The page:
If your website is lacking clarity, then that's a problem because it won't help anyone understand if they should stay or go or what exactly the site is for!

If your client does not have a strong reputation already established in their industry (or as a brand, for that matter), then it’s important to create a good one.

Why? Because you need to be able stand on your own two feet when the going gets rough and prove yourself as someone who cares about quality, not just profit margins.

Without trust or credibility in this space, there is little chance of success with your audience.

4. Stand Out From the Crowd

Differentiation is key. You can still use a website template and look different. By customizing imagery and styles tailoring them to your brand, you can stand out.

This goes along with earning trust so that when you tell your story and create factors like price, quality, customer service, what you do with profits, how you give back, etc., you create the bond needed to stand out from the rest of the templated and quickly spun-up sites selling the same products or services.

You can also bring in a third party if you want to start with an already established site. This means making sure your client understands that what they're getting is essentially a skin for their already-established website.

You can also do a complete rebuild, but that's obviously more expensive and time consuming so it’s only worth the investment if you have the bandwidth to give your client what they need (and want).

5. Provide Great User Experience

Great user experience is invaluable. When users can get to the content they want quickly and easily, you’re creating a site that will be sought out again in the future.

If your client has an ecommerce store where visitors are looking for specific products or services, then it's important to make sure those items are easy to get to and that they're easy to purchase.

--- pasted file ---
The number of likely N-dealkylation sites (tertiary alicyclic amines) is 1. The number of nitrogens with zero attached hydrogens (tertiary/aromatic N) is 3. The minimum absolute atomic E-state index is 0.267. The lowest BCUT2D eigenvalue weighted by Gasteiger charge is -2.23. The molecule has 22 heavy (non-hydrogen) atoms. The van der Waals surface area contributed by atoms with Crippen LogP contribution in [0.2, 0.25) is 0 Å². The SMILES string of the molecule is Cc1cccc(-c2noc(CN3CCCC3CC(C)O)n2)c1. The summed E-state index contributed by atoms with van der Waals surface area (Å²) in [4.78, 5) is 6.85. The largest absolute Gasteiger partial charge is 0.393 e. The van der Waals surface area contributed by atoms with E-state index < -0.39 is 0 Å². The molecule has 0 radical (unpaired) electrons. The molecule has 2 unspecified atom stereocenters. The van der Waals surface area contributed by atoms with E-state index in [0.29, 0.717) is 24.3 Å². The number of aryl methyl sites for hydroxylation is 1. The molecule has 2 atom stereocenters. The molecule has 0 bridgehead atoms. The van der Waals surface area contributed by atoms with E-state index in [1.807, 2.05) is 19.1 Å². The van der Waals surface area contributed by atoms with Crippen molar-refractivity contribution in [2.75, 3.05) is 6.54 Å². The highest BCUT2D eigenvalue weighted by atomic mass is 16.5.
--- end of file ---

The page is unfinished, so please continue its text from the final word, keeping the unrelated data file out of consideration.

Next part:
If you’re looking for a restaurant in your neighborhood, do you want the one with three stars or four on Yelp? Four of course!

That's because we trust those recommendations more than someone who gives it just two out of five stars. Which site would you be most likely to click on?

Keywords are still important, but you need to be clear and concise with what your site is about.

If I have a website that sells vintage clothes for women going to fancy events, then I’m not going to want people looking for sports gear or home goods because they won't get the results they're looking for.

This goes along with your target audience and who you want to attract so that when they do come, it was worth their while!

You also need to make sure the site is easy on the eyes. If it’s difficult to read or navigate, then there’s a problem because people aren't going to stick around to figure it out.

Be consistent with your messaging across all platforms, including social media and email marketing campaigns.

That means using the same tagline or slogan, colors, images/graphics (with proper attribution if needed of course), etc., so that when people do decide to click on one of those links they know exactly what to expect.

You also need to keep in mind that people want solutions, not more problems.

That's why it’s important for your client to have a good customer service reputation because this is what will set them apart from the rest of their competitors out there trying (and failing) to do the same thing they are right now.

6. Optimize Your Landing Page

This is where you'll want to make sure that your page has a good headline, some bullet points or short paragraphs for content, and even images with titles.

You should also include links back to the most important pages on your client's main site (i.e., about us), so that people can learn more without having to search for it.

Make sure your client's contact information is easy to find and that they have a phone number they can be reached at in case people need more information or want to place an order!

You don't necessarily have to include live chat, but you should make sure there’s a way for someone to ask questions directly to their staff.

Don’t forget to include a CTA, as this is what will prompt people who are interested in learning more about your client or their business to take that next step and get the information they want without feeling like it was too difficult of a process.

Conclusion

To get clients for your website business, remember that you’re selling more than just a website.

You're providing solutions and strategies to help people grow their online presence over the long-term so they can better connect with their target audience in ways that are authentic.

This is what separates you from your competitors! So keep these tips in mind when helping your clients get their website off the ground and jumpstart your business.